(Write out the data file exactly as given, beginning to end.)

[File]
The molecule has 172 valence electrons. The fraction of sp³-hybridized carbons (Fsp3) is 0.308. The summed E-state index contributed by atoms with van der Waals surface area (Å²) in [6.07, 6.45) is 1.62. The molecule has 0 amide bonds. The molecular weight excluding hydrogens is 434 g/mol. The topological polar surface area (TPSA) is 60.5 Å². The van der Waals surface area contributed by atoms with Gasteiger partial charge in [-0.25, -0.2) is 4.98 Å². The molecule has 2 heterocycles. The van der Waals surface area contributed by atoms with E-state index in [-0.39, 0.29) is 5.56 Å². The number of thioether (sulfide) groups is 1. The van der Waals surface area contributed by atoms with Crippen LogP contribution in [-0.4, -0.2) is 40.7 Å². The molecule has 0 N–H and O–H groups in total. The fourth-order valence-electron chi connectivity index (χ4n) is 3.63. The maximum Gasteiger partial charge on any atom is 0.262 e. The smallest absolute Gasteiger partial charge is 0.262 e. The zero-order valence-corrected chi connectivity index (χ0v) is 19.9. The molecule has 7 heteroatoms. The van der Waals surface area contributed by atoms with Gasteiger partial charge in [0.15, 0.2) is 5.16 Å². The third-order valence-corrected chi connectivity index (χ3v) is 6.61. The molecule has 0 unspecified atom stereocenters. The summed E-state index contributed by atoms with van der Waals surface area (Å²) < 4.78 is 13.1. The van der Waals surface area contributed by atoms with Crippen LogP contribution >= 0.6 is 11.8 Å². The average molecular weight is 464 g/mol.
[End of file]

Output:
The molecule has 172 valence electrons. The fraction of sp³-hybridized carbons (Fsp3) is 0.308. The summed E-state index contributed by atoms with van der Waals surface area (Å²) in [6.07, 6.45) is 1.62. The molecule has 0 amide bonds. The molecular weight excluding hydrogens is 434 g/mol. The topological polar surface area (TPSA) is 60.5 Å². The van der Waals surface area contributed by atoms with Gasteiger partial charge in [-0.25, -0.2) is 4.98 Å². The molecule has 2 heterocycles. The van der Waals surface area contributed by atoms with E-state index in [-0.39, 0.29) is 5.56 Å². The number of thioether (sulfide) groups is 1. The van der Waals surface area contributed by atoms with Crippen LogP contribution in [-0.4, -0.2) is 40.7 Å². The molecule has 0 N–H and O–H groups in total. The fourth-order valence-electron chi connectivity index (χ4n) is 3.63. The maximum Gasteiger partial charge on any atom is 0.262 e. The smallest absolute Gasteiger partial charge is 0.262 e. The zero-order valence-corrected chi connectivity index (χ0v) is 19.9. The molecule has 7 heteroatoms. The van der Waals surface area contributed by atoms with Gasteiger partial charge in [0.15, 0.2) is 5.16 Å². The third-order valence-corrected chi connectivity index (χ3v) is 6.61. The molecule has 0 unspecified atom stereocenters. The summed E-state index contributed by atoms with van der Waals surface area (Å²) < 4.78 is 13.1. The van der Waals surface area contributed by atoms with Crippen LogP contribution >= 0.6 is 11.8 Å². The average molecular weight is 464 g/mol.